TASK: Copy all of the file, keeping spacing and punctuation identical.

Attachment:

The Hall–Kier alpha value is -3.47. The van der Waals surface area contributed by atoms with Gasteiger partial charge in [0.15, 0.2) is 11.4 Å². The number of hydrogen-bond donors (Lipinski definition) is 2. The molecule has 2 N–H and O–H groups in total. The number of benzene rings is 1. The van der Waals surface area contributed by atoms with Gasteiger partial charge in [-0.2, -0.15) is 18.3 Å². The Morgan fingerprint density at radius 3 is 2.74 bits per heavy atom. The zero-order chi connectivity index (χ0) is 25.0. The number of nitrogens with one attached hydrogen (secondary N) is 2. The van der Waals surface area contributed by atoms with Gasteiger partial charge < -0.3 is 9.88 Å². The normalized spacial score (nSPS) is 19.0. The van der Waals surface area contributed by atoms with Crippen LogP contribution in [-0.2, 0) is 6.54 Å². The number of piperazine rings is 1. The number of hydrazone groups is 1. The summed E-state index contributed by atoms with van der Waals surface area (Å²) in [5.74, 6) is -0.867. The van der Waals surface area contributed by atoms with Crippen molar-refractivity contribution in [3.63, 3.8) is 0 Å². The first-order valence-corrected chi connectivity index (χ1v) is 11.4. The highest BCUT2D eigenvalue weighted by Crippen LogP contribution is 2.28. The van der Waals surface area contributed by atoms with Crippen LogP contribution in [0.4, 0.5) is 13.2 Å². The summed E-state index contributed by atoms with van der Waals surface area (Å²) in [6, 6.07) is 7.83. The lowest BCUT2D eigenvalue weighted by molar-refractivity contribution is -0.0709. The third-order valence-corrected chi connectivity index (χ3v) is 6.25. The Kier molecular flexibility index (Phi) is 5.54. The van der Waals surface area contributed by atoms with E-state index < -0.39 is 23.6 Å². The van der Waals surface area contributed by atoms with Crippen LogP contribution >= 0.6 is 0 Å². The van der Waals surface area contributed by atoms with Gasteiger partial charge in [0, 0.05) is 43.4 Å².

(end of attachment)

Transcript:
The Hall–Kier alpha value is -3.47. The van der Waals surface area contributed by atoms with Gasteiger partial charge in [0.15, 0.2) is 11.4 Å². The number of hydrogen-bond donors (Lipinski definition) is 2. The molecule has 2 N–H and O–H groups in total. The number of benzene rings is 1. The van der Waals surface area contributed by atoms with Gasteiger partial charge in [-0.2, -0.15) is 18.3 Å². The Morgan fingerprint density at radius 3 is 2.74 bits per heavy atom. The zero-order chi connectivity index (χ0) is 25.0. The number of nitrogens with one attached hydrogen (secondary N) is 2. The van der Waals surface area contributed by atoms with Gasteiger partial charge < -0.3 is 9.88 Å². The normalized spacial score (nSPS) is 19.0. The van der Waals surface area contributed by atoms with Crippen LogP contribution in [-0.2, 0) is 6.54 Å². The number of piperazine rings is 1. The number of hydrazone groups is 1. The summed E-state index contributed by atoms with van der Waals surface area (Å²) in [5.74, 6) is -0.867. The van der Waals surface area contributed by atoms with Crippen molar-refractivity contribution in [3.63, 3.8) is 0 Å². The first-order valence-corrected chi connectivity index (χ1v) is 11.4. The highest BCUT2D eigenvalue weighted by Crippen LogP contribution is 2.28. The van der Waals surface area contributed by atoms with Crippen LogP contribution in [0.4, 0.5) is 13.2 Å². The summed E-state index contributed by atoms with van der Waals surface area (Å²) in [6, 6.07) is 7.83. The lowest BCUT2D eigenvalue weighted by molar-refractivity contribution is -0.0709. The third-order valence-corrected chi connectivity index (χ3v) is 6.25. The Kier molecular flexibility index (Phi) is 5.54. The van der Waals surface area contributed by atoms with E-state index < -0.39 is 23.6 Å². The van der Waals surface area contributed by atoms with Crippen LogP contribution >= 0.6 is 0 Å². The van der Waals surface area contributed by atoms with Gasteiger partial charge in [0, 0.05) is 43.4 Å².